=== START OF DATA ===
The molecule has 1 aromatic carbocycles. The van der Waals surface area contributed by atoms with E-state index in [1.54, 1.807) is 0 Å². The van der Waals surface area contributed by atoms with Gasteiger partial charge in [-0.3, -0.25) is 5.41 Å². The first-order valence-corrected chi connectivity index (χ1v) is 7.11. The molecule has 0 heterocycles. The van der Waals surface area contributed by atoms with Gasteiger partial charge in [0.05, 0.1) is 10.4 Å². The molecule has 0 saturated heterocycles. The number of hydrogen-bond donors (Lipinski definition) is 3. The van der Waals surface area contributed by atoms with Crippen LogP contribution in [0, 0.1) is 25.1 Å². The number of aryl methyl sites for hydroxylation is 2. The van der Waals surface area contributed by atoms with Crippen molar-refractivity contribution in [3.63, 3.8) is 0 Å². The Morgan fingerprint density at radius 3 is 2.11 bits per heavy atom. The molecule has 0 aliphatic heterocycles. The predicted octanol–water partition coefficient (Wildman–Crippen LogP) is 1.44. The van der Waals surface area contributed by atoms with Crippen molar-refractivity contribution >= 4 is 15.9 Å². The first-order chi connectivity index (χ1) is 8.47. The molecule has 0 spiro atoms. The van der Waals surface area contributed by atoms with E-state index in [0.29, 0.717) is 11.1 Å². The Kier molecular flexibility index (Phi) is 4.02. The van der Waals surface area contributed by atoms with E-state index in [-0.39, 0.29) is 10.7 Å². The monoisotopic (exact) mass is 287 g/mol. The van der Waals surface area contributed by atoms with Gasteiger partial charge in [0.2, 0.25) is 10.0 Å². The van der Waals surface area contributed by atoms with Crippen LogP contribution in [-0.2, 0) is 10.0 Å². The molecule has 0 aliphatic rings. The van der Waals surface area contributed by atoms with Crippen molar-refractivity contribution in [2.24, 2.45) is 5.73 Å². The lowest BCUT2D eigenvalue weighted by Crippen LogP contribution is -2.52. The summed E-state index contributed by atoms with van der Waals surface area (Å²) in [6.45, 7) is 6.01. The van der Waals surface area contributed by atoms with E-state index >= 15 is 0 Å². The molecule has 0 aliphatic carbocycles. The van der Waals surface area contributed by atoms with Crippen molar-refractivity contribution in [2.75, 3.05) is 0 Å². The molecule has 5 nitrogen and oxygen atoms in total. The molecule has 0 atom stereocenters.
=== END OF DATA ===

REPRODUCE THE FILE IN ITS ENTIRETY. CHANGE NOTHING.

The molecule has 1 aromatic carbocycles. The van der Waals surface area contributed by atoms with E-state index in [1.54, 1.807) is 0 Å². The van der Waals surface area contributed by atoms with Gasteiger partial charge in [-0.3, -0.25) is 5.41 Å². The first-order valence-corrected chi connectivity index (χ1v) is 7.11. The molecule has 0 heterocycles. The van der Waals surface area contributed by atoms with Gasteiger partial charge in [0.05, 0.1) is 10.4 Å². The molecule has 0 saturated heterocycles. The number of hydrogen-bond donors (Lipinski definition) is 3. The van der Waals surface area contributed by atoms with Crippen LogP contribution in [0, 0.1) is 25.1 Å². The number of aryl methyl sites for hydroxylation is 2. The van der Waals surface area contributed by atoms with Crippen molar-refractivity contribution in [3.63, 3.8) is 0 Å². The Morgan fingerprint density at radius 3 is 2.11 bits per heavy atom. The molecule has 0 aliphatic heterocycles. The predicted octanol–water partition coefficient (Wildman–Crippen LogP) is 1.44. The van der Waals surface area contributed by atoms with Crippen molar-refractivity contribution >= 4 is 15.9 Å². The first-order chi connectivity index (χ1) is 8.47. The molecule has 0 spiro atoms. The van der Waals surface area contributed by atoms with E-state index in [0.29, 0.717) is 11.1 Å². The Kier molecular flexibility index (Phi) is 4.02. The van der Waals surface area contributed by atoms with E-state index in [-0.39, 0.29) is 10.7 Å². The monoisotopic (exact) mass is 287 g/mol. The van der Waals surface area contributed by atoms with Gasteiger partial charge in [0.2, 0.25) is 10.0 Å². The van der Waals surface area contributed by atoms with Crippen LogP contribution in [-0.2, 0) is 10.0 Å². The molecule has 0 aliphatic rings. The van der Waals surface area contributed by atoms with Crippen molar-refractivity contribution in [2.24, 2.45) is 5.73 Å². The lowest BCUT2D eigenvalue weighted by Crippen LogP contribution is -2.52. The summed E-state index contributed by atoms with van der Waals surface area (Å²) in [6.45, 7) is 6.01. The van der Waals surface area contributed by atoms with E-state index >= 15 is 0 Å². The molecule has 0 aliphatic carbocycles. The van der Waals surface area contributed by atoms with Crippen molar-refractivity contribution in [2.75, 3.05) is 0 Å². The molecule has 5 nitrogen and oxygen atoms in total. The molecule has 0 atom stereocenters.